Members of the public in Three Rivers are being asked to report any sightings of the tree pest Oak Processionary Moth (OPM) caterpillars.
The OPM was first identified in London in 2006.
The caterpillars and their nests contain hairs which can cause itchy rashes, eye and throat irritations, and should not be touched under any circumstances at any time.
The greatest risk period is May to July when the caterpillars emerge and feed before pupating into adult moths.
You can identify them by their nests that are typically dome or teardrop-shaped, averaging the size of a tennis ball.
They are white when fresh, but soon become discoloured and brown.
They feed on oak leaves and can increase trees’ vulnerability to attack by other pests and diseases, making them less able to withstand adverse weather conditions such as drought and floods.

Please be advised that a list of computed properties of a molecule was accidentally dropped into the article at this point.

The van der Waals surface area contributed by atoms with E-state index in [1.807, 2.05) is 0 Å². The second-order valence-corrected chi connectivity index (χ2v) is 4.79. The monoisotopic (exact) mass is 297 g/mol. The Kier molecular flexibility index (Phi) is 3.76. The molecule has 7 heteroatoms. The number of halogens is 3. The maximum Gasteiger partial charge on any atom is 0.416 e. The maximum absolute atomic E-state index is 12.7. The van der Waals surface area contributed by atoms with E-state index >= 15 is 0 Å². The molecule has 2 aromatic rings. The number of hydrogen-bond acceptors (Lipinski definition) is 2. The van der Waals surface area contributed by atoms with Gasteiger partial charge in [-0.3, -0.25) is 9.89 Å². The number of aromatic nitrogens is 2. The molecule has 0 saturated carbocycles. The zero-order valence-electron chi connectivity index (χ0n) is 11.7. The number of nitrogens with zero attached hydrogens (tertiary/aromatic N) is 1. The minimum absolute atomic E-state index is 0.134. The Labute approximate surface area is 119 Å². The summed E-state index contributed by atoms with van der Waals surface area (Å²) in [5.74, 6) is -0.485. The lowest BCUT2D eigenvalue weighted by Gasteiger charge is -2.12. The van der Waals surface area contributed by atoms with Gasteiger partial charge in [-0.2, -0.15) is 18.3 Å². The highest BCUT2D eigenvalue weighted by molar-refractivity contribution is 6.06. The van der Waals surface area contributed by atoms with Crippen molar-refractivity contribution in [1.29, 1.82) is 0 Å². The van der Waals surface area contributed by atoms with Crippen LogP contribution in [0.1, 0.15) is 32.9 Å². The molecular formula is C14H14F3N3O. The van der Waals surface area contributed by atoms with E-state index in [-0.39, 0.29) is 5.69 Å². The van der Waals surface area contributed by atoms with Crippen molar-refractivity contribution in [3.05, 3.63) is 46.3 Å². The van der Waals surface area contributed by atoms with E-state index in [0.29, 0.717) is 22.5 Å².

A government programme is in place to limit their spread from areas where they are present.
The Forestry Commission has an annual programme in place to tackle the pest, with an ongoing programme of surveillance, treatment and research.
Andrew Hall, Forestry Commission Operations Manager, said: “At this time of year, many people are enjoying green spaces and it’s really important for the public to be aware of the risk of tree pests like Oak Processionary Moth and to report any sightings via our TreeAlert website or by calling the Forestry Commission.”
Cllr Chris Lloyd, lead member for leisure, added: “Our award-winning open spaces and parks are very popular with local communities and visitors. People use them for exercising, relaxing and picnics too. Controlling these pests will help preserve our woodlands and communities can keep enjoying using these open spaces.
“Please help reduce the impact of OPM caterpillars on human health by reporting any sightings immediately. Do keep alert, stay safe, keep healthy, and observe the social distancing rules currently in place by keeping 2 meters apart.”
Please report any sightings to the Forestry Commission via its Tree Alert online portal, email firstname.lastname@example.org or you can call them on 0300 067 4442 with a precise description of the tree’s location.